A Message from AAGLA’s President: I’m Being Evicted for Taking a Too Many Cookies?

Industry News,

Should Cookies Affect Someone’s Tenancy? Well, Sometimes They Can

A recent Washington Post article reported that an elderly woman, 83-year-old Elsie Cruey, learned this past June that she was being evicted from her Fairfax, Virginia apartment complex by electronic mail. The subject of the message received read “Notice of Lease Violation” and inside Ms. Cruey read in red ink the following warning: “Failure to immediately comply with the required action will result in all remedies available under the lease contract, including negatively impacting the ability to remain in the community.”

So, what did this nice, elderly grandmother and great grandmother do to find herself in a position of being evicted from an apartment community she had lived in for nearly 10 years? Did she not pay her rent? Did she fail to keep her apartment unit clean? Was she conducting criminal activities at her apartment community? No! Her offense, her one violation was that she had taken too many cookies from an apartment community event. That’s right folks. She was warned that she could lose her home of many years because of cookies. The electronic message she received outlined her offense, her supposed confession and her responsibility going forward:

“On 06/12/2019 — The Resident was stopped from taking a partial gallon of milk by the Assistant Community Manager at Breakfast,” it reads. “During Mix and Mingle the Resident was observed by the Community Manager taking a plate full of cookies. On 06/13/2019, the resident and Community Manager had a conversation and the resident admitted to taking the cookies and having them with milk before bedtime. The Resident must immediately cease taking and/or attempting to remove food, beverages and other service items from the community events.”

The story goes to the heart of the challenges of owning a multifamily rental property – particularly a senior living facility or any building that serves resident populations with specific needs – to protect the comfort, safety and quality of life of all residents only to see well-intentioned efforts be skewed by one-sided perspective of a single resident who ignores the rules that exist for all.

While I won’t speculate on the conditions and management style in Ms. Cruey’s apartment community, the story as reported fails to consider how senior housing must be managed for the greater good of the apartment community. Typically, older residents are on a fixed income and seeking safety, security, happiness and a sense of community. To provide those things, property managers are asked to plan events, activities and meals that bring together their residents, but doing so on a strict budget

Building managers must plan every meal and activity to give every resident their fair share. To look the other way when someone wants leftovers, takes extra entrees because their grandkids are visiting, or simply ignores warnings not to take cookies intended for everyone may seem like the right thing to do. But doing so forces property owners to prepare extra food for every meal and extra snacks at every event just in case. Over the course of a year, this is a heavy burden on their operating budgets. But no one wants higher rent.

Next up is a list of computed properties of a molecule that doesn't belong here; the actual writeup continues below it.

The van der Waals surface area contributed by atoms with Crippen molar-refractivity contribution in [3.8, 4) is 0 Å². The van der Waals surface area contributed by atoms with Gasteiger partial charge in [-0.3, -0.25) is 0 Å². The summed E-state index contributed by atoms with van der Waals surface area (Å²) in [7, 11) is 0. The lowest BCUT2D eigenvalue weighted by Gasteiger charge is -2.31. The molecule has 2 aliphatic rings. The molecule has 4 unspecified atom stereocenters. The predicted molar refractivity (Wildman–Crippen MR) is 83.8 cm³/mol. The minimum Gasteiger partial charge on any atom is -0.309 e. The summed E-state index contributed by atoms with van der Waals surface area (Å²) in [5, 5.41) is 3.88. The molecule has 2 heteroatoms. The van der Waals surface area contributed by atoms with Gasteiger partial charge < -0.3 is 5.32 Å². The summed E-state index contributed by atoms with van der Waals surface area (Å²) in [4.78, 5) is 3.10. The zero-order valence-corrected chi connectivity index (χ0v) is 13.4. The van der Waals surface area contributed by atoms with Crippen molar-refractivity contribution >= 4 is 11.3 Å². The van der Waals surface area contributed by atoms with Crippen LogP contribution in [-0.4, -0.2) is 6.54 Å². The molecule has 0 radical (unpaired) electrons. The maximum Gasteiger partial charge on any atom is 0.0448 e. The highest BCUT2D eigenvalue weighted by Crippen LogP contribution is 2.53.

But that leaves a more important humanitarian consideration that the article doesn’t address. What about the resident who arrives late because he or she uses a walker and can’t get to the dining room quickly? What about the resident who must switch his oxygen tank from AC to battery before making his way to the community hall? Do they end up with no cookies? Do they only eat soup because the main course prepared for them is being consumed by a teenager visiting grandma? What about the new resident moving in who uses a walker? Do they wait in their car until the community center musician finishes his set?

Senior housing should be affordable and fair. Meals and events shouldn’t feel like residents are boarding a full flight and seeing the crew look the other way while first-class passengers take all the overhead bins. That’s not how anyone wants to live their lives, let alone during our senior years.

While “cookies per se” are not a big deal, the regulatory, financial and legal pressures faced by all multifamily owners are immense and are a big deal. Most of us strive to provide for our tenants without charging them more. So often, those being evicted are perceived as victims, when in fact their actions have violated house rules that exist for the health and safety of all. In most cases, every other resident is relieved to see them go as one bad apple’s removal improves the spirits and well-being of the entire community. Or at the very least, ensures that everyone in line gets a cookie.

Let’s be sure we have the resources to impact change in California and fight rent control wherever and whenever it rears its ugly head. Please help the AAGLA Political Action Committee. Give today! Please contribute generously by mailing your check to AAGLA PAC, c/o Reed & Davidson, LLP, 515 South Figueroa Street, Suite 1110, Los Angeles, California 90071-3301; Attn. C. Davidson, Treasurer, or contribute online at: https://aagla.org/pac/. Every dollar counts in the fight to protect your property rights and your bottom line.